Fourth Sunday in Lent – Series C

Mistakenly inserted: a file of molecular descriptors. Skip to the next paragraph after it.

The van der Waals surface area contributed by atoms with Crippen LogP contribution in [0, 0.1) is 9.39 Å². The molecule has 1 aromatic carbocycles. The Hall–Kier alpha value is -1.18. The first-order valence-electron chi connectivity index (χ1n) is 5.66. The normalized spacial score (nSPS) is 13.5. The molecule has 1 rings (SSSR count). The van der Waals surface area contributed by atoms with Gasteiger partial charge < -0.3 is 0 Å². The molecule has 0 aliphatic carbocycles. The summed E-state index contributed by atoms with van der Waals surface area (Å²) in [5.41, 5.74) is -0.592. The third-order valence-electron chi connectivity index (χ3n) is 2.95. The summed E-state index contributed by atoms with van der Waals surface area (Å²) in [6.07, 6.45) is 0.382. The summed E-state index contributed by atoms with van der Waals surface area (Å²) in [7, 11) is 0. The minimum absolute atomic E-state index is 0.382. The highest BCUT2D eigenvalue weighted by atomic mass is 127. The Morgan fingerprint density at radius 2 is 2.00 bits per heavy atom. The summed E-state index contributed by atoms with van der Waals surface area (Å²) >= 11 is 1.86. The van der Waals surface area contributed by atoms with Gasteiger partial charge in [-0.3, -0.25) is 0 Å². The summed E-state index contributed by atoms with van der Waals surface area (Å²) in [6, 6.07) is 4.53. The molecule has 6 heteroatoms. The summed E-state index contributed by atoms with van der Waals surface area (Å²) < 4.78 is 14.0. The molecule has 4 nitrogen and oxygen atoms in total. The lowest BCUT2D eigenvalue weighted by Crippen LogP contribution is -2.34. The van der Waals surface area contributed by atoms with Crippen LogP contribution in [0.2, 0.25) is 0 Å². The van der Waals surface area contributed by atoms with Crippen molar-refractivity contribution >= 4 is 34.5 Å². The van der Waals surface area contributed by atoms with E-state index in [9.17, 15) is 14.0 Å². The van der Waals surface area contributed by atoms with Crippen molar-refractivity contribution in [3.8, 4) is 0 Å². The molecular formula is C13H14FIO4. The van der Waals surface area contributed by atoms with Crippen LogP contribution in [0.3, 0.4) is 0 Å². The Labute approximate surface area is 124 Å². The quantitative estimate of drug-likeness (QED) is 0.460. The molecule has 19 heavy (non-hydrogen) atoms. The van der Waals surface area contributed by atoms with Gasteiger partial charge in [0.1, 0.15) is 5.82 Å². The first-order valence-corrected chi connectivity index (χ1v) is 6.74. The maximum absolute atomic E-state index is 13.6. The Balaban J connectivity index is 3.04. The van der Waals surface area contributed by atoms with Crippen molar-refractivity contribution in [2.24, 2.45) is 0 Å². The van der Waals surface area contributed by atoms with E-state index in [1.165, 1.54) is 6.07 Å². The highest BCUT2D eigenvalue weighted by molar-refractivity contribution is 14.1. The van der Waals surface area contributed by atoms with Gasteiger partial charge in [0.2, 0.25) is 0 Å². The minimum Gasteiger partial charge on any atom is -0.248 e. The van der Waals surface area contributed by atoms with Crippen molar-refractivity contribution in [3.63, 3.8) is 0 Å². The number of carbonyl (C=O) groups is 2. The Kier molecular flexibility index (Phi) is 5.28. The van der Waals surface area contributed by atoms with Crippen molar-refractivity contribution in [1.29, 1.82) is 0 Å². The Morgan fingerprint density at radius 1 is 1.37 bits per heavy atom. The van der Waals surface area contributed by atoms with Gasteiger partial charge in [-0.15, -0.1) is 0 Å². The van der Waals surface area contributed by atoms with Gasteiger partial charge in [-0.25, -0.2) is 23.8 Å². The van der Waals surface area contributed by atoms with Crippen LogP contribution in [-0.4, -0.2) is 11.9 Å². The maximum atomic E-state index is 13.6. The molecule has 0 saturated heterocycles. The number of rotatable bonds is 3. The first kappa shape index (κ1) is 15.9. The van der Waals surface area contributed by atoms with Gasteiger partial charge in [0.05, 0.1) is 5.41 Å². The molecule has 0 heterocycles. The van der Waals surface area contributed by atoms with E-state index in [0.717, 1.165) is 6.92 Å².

We consider what is perhaps one of the most familiar portions of the Bible. This parable of the Prodigal Son grips us today. Have a care that its familiarity does not dull our senses. In fact, so often we have heard this story and it almost stops at the prodigal. We get all teary-eyed at the embrace of the father for his run-away son. But the elder brother probably needs to be more prominent. He is right, you know, that older brother. Everything he says is right. The younger brother has been a wretched man, squandered his father’s wealth. It seems so unfair. Is not one day of service better than the months of debauchery by the younger brother? But the older brother gets no party. You can serve on the altar guild for 40 years and hardly anyone notices. Simple justice, common sense, and moral indignation suggest that the father should be listening to the elder son. But the Father has another authority, the authority which Jesus’ death and resurrection has wrought, the authority to forgive. The parable ends with the father pleading for the elder brother to come in. Back out a step and look at the whole scene and we see Jesus, the parable teller, hands extended to the judgmental pharisees and scribes, begging them to join the sinners and tax collectors at his feet. Luke does not tell us whether they came in or not. The unfinished nature of the parable is a genius literary device. It contemporizes this parable. Jesus is still standing there with his hands outstretched to us as well. Will we come into the circle? Or will with stand outside the heavenly celebration with arms folded, demanding what is fair? Jesus has the authority to forgive, but it is scandalous. He forgives even the people we would not see forgiven. If we would enjoy forgiveness for ourselves, we must relinquish control over that forgiveness. That authority belongs to the forgiver, not to the forgiven.